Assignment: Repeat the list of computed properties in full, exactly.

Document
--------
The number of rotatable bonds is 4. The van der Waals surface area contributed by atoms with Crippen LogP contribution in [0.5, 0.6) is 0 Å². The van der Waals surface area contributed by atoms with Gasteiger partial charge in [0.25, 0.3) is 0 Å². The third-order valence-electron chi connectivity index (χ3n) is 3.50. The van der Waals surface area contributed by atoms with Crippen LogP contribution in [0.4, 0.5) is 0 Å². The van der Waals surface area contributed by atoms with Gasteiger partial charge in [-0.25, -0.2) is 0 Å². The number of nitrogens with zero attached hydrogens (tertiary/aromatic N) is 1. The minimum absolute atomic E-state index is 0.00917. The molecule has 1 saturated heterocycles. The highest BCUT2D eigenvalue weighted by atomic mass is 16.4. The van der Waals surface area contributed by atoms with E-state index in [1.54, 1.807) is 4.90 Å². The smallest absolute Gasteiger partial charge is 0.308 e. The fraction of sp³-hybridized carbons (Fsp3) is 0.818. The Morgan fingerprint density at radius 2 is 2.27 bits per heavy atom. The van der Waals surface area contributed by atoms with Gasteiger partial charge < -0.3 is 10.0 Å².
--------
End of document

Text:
The number of rotatable bonds is 4. The van der Waals surface area contributed by atoms with Crippen LogP contribution in [0.5, 0.6) is 0 Å². The van der Waals surface area contributed by atoms with Gasteiger partial charge in [0.25, 0.3) is 0 Å². The third-order valence-electron chi connectivity index (χ3n) is 3.50. The van der Waals surface area contributed by atoms with Crippen LogP contribution in [0.4, 0.5) is 0 Å². The van der Waals surface area contributed by atoms with Gasteiger partial charge in [-0.25, -0.2) is 0 Å². The number of nitrogens with zero attached hydrogens (tertiary/aromatic N) is 1. The minimum absolute atomic E-state index is 0.00917. The molecule has 1 saturated heterocycles. The highest BCUT2D eigenvalue weighted by atomic mass is 16.4. The van der Waals surface area contributed by atoms with E-state index in [1.54, 1.807) is 4.90 Å². The smallest absolute Gasteiger partial charge is 0.308 e. The fraction of sp³-hybridized carbons (Fsp3) is 0.818. The Morgan fingerprint density at radius 2 is 2.27 bits per heavy atom. The van der Waals surface area contributed by atoms with Gasteiger partial charge < -0.3 is 10.0 Å².